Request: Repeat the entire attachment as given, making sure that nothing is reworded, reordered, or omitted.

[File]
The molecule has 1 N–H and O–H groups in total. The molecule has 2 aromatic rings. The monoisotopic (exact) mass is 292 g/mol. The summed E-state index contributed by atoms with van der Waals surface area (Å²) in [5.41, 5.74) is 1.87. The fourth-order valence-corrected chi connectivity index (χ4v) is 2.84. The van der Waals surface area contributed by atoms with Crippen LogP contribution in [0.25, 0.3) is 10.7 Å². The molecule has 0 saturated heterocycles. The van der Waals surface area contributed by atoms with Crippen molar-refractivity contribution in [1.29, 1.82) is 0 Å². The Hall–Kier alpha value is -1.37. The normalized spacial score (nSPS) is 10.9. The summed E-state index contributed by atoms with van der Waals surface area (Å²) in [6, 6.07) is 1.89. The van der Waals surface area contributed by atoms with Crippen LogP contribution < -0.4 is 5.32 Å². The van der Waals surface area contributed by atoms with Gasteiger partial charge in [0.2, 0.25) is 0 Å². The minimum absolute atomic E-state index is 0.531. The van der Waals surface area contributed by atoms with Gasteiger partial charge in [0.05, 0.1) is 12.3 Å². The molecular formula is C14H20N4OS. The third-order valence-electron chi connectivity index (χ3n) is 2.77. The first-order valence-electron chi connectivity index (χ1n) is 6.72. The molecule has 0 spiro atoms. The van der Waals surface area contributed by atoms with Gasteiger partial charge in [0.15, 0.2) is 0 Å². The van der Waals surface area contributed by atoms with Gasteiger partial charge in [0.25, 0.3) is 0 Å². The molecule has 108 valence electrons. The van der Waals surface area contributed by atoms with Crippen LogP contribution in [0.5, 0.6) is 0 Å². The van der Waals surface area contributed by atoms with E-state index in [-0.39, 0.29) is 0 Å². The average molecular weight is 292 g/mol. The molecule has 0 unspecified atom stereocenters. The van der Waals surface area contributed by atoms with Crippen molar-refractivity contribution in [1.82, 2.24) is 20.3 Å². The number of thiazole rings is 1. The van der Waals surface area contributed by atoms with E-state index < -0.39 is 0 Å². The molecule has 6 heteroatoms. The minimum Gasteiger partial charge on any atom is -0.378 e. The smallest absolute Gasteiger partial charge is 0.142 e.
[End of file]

The molecule has 1 N–H and O–H groups in total. The molecule has 2 aromatic rings. The monoisotopic (exact) mass is 292 g/mol. The summed E-state index contributed by atoms with van der Waals surface area (Å²) in [5.41, 5.74) is 1.87. The fourth-order valence-corrected chi connectivity index (χ4v) is 2.84. The van der Waals surface area contributed by atoms with Crippen LogP contribution in [0.25, 0.3) is 10.7 Å². The molecule has 0 saturated heterocycles. The van der Waals surface area contributed by atoms with Crippen molar-refractivity contribution in [1.29, 1.82) is 0 Å². The Hall–Kier alpha value is -1.37. The normalized spacial score (nSPS) is 10.9. The summed E-state index contributed by atoms with van der Waals surface area (Å²) in [6, 6.07) is 1.89. The van der Waals surface area contributed by atoms with Crippen LogP contribution < -0.4 is 5.32 Å². The van der Waals surface area contributed by atoms with Gasteiger partial charge in [0.2, 0.25) is 0 Å². The minimum absolute atomic E-state index is 0.531. The van der Waals surface area contributed by atoms with Gasteiger partial charge in [0.05, 0.1) is 12.3 Å². The molecular formula is C14H20N4OS. The third-order valence-electron chi connectivity index (χ3n) is 2.77. The first-order valence-electron chi connectivity index (χ1n) is 6.72. The molecule has 0 spiro atoms. The van der Waals surface area contributed by atoms with Gasteiger partial charge in [0.15, 0.2) is 0 Å². The van der Waals surface area contributed by atoms with Gasteiger partial charge in [0.25, 0.3) is 0 Å². The molecule has 108 valence electrons. The van der Waals surface area contributed by atoms with Crippen LogP contribution in [0.5, 0.6) is 0 Å². The van der Waals surface area contributed by atoms with E-state index in [-0.39, 0.29) is 0 Å². The average molecular weight is 292 g/mol. The molecule has 0 unspecified atom stereocenters. The van der Waals surface area contributed by atoms with Crippen molar-refractivity contribution in [1.82, 2.24) is 20.3 Å². The number of thiazole rings is 1. The van der Waals surface area contributed by atoms with E-state index < -0.39 is 0 Å². The molecule has 6 heteroatoms. The minimum Gasteiger partial charge on any atom is -0.378 e. The smallest absolute Gasteiger partial charge is 0.142 e.